Sustainable Agriculture and Drinking Water Supply

Funded by the Schmitz Foundations in Düsseldorf and the Friends of AIC Madagascar, the Ste. Louise Mahatsinjoriaka project for “Sustainable Agriculture and Drinking Water Supply” started on 1st October 2021 in Manakara. Since then, three cottages for homeless women and an access road to AIC’s 2 hectare field have been built and the construction of a barn has begun.

At the same time, 135 single women in difficult social and economic circumstances have begun working on the project. Instructed and accompanied by AIC volunteers and an agricultural specialist, they have started planting a hedge and clearing the land. As soon as possible, reforestation and the plantation of vegetables, rice and fruits will begin, and stables for animal farming, wells, latrines and showers will be built. Until the project is economically self-sufficient – the ambitious goal is one year – the women will receive a daily rice ration for themselves and their children. Their long-term objective, for which they are working hard, is a self-generated income that will enable them to have healthy food for their children and send them to school.

Unlike the far south, Manakara is not yet threatened by drought, but people there are also suffering the consequences of climate change with extreme heat, heavy rains and cyclones. But it is not too late to do something there. AIC’s project aims to prove that reforestation, climate-adapted diversified agriculture, well construction and irrigation systems, implemented in time, can create effective change. A long-term objective of the project is to become a model and training centre for climate-adapted agriculture.



"Kéré": Famine in the south of Madagascar


Madagascar is one of the five poorest countries in the world. Everywhere on the island the majority of people live under difficult conditions. The extreme south is in a particularly critical situation, not only because of the coronavirus, which has caused many people to lose their jobs, but above all because of the drought which has been a major problem for years. The people in this region have always suffered from food shortages, which have been dramatically exacerbated in recent years by climate change. For the past two years, there has been no rainy season in this southern part of Madagascar, and food crops have become scarce, while cattle, goats and poultry are starving. People in the bushlands eat botagne (ash and tamarind) to satisfy their hunger.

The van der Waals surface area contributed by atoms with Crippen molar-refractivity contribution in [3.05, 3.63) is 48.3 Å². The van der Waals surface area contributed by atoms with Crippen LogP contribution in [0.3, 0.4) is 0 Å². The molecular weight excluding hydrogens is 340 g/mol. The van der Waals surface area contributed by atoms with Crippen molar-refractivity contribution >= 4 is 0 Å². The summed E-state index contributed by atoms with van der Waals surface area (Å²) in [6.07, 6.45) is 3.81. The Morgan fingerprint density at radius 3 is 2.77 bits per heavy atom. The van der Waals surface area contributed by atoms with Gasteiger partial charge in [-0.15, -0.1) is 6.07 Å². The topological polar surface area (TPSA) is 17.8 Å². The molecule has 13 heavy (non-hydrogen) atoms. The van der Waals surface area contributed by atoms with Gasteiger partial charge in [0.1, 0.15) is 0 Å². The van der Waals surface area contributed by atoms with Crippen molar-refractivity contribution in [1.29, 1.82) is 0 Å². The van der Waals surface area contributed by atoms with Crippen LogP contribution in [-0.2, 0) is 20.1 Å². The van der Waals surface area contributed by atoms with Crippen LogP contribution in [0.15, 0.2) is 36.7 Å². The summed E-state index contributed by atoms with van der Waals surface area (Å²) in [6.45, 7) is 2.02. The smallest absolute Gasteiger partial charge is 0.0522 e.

Children in particular are in a state of malnutrition. A government nutrition programme was suspended in June. Now in October, the number of children aged 6 to 59 months suffering from acute malnutrition is estimated at 14,332.

Faced with this famine, the Vincentian Family in the region could not remain indifferent. Father Alexander, Provincial of the Lazarists, decided not to leave the use of the donations received to the Lazarists alone, but to entrust it to a Vincentian Family commission (Lazarist Fathers, diocesan priests, Vincentian sisters, AIC, AMM, Vincentian Conferences, Christian volunteers, including protestants), because he knew that unity means strength. The role of this Commission is to plan a strategy to combat the famine more effectively. Depending on the donations received, destinations will be selected and consideration will be given to what aid can be provided and how the various donations (food, water, money, seeds, etc.) can be delivered to the people affected.

A small team of three priests and three Daughters of Charity has also been formed to organise aid at local level. Their task is, among other activities, to mobilize the members of the Vincentian Family to go door to door in the affected parishes to analyse the situation in each household.

"Thanks to the efforts of the local Vincentian Family, we have been able to obtain information on each site very quickly. We were informed of the number of victims and the number of families affected. And each location has already told us how the local team could start helping, for example how many kilos of rice per family or per person are needed. So, we decided to buy 53 tons of white rice in bags of 50 kilos. Instead of giving money to the individual families to buy water, it was suggested that we rent a water tank truck. So far everything is going well", reports Father Pierrot Martin Rakotoarison, CM.

But he also writes: "According to what we have learned, this will not be enough, despite the amount of rice already distributed. We need more, because this famine could well last until January 2021".

To support the work of the Vincentian Family in Madagascar to fight this famine, you can make a donation to the following account:


Account Name:                             ECAR VISITEUR DE LA MISSION

IBAN:                                            MG46 0000 5000 1736 1120 1016 017